Election 2004  
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Industrial Money Laundry-ing

Six weeks after Cintas Corp.'s chairman co-hosted a $1.7 million fundraiser for George W. Bush, the EPA proposed exempting industrial laundries like Cintas from rules that protect workers from handling toxic materials. Maybe it's just a coincidence.
 
 
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On September 30, 2003, Richard T. Farmer, chairman of the Cincinnati-based Cintas Corp. -- the largest industrial launderer in the country -- co-hosted a $1.7 million fundraiser for President Bush.

On November 20, 2003, the U.S. Environmental Protection Agency (EPA) released new draft regulations that, if adopted, will weaken federal safeguards for employees who handle poison-soaked "shop" towels. The new rule would exempt industrial laundries like Cintas "from federal hazardous and solid waste requirements for shop towels contaminated with toxic chemicals."

This is no small exemption. Each year, 3.8 billion industrial shop towels, which are used to clean up toxic materials or spills in the workplace, or to wipe-down machinery, are sent to be cleaned.

The Bush Administration's proposed rollback is particularly worrisome because Cintas has been found to have repeatedly violated worker safety and environmental protection standards.

"We were never told about all the chemicals we were forced to handle, and never really warned about the toxic dangers from these chemicals. The towels were often in plastic bags dripping with solvent. Our supervisors knew all about this," says Mark Fragola, of New Haven, Conn., a former driver for Cintas Corp.

According to the EPA, the rule will also will lead to higher profits for Cintas. The EPA predicts "this proposal would... save affected facilities over $30 million per year."

For the record, Cintas and Farmer, are already doing quite well. Cintas made $249.3 million in profits in fiscal year 2003 and Farmer is ranked by Forbes as the 140th wealthiest man in America with a net worth of $1.5 billion.

Farmer is a "Ranger," meaning that he has personally raised more than $200,000 for the President's re-election campaign. In addition, Farmer was instrumental in George W. Bush's 2000 campaign. Not only was he was a "Pioneer" in 2000 (having pledged to raise $100,000), Farmer and his wife gave the second most of any family to the Republican Party in 2000.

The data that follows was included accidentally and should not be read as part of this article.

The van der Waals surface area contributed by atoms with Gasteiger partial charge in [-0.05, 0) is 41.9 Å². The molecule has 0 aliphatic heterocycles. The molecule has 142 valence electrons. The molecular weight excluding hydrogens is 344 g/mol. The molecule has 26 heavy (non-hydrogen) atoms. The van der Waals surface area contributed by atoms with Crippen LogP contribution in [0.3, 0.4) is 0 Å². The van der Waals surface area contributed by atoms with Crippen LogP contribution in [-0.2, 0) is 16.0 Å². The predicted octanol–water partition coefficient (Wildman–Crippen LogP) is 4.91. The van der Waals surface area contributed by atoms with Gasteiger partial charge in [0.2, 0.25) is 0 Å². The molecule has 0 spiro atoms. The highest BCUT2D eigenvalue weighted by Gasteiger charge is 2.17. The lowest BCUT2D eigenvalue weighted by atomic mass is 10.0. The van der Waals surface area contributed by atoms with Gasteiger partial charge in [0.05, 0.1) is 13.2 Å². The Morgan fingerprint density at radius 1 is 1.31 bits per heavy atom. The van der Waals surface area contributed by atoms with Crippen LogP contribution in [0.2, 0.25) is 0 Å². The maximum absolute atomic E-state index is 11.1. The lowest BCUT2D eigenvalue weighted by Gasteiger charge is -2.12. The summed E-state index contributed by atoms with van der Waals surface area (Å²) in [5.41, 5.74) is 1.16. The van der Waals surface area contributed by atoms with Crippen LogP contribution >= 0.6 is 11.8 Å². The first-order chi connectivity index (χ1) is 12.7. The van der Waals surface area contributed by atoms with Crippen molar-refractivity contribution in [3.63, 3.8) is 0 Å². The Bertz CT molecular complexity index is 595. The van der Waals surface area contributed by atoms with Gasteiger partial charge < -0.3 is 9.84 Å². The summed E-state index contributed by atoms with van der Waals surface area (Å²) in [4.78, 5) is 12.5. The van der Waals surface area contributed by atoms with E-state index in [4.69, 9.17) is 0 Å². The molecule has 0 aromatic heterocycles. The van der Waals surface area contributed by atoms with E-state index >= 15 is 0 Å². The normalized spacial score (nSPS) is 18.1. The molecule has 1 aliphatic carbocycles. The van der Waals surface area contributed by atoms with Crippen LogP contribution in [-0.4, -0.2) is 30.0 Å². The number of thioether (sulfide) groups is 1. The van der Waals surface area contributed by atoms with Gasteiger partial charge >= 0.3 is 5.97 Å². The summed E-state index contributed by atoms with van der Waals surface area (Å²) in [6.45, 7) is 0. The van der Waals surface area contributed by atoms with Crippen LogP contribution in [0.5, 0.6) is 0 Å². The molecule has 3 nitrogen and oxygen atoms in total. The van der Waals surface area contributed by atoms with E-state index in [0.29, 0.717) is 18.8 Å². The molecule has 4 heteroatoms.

Since the 2000 election cycle, Cintas and its employees have given almost $2.2 million to federal candidates and parties, with 100 percent of that money going to Republicans. So far this election cycle, in addition to Farmer, 15 Cintas executives have contributed to Bush, with eight of them giving the maximum $2,000 contribution.

Farmer told the Cincinnati Enquirer in 1997, "I don't expect any special treatment when I give my money. All I want is decent government."

What is "decent" government from Cintas Corp.'s point of view? It could be a government that rewrites environmental law to increase their profits, and one that gives them big government contracts. In addition to the EPA draft regulation, Cintas, as the nation's largest launderer, would likely to have been in line to receive a contract for laundry services from the Department of Veterans Affairs if the VA had proceeded with plans to privatize laundry services at facilities around the U.S. Richard T. Farmer served on Bush's Veterans Affairs transition team.

But the American Federation of Government Employees, which represents 600,000 federal workers, sent a cease-and-desist letter telling the VA that contracting out the services would be in violation of federal law.

Will Cintas get its way? They have a long history of bullying and silencing their opponents. The public comment period on the EPA rules is open until April 9. Sierra Club, United Students Against Sweatshops and UNITE have joined together to oppose the EPA proposal that helps Cintas Corporation at its workers' expense. Cintas has sued UNITE for defamation, and sued a shareholder activist to silence his efforts to bring forth shareholder resolutions about Cintas' labor conditions.

Stories like this that expose the connections between the private gains of corporate America with the political gains of elected officials are all too common in the nation's capital, and in the Bush White House. Sadly, the health and safety of workers and the protection of our environment could become the casualties.

David Donnelly is director of the Washington, DC- and Boston-based nonprofit Campaign Money Watch. This op-ed was adapted from Campaign Money Watch's weekly Special Interest Spotlight, a regular email report on the influence of special interest money in the Bush Administration.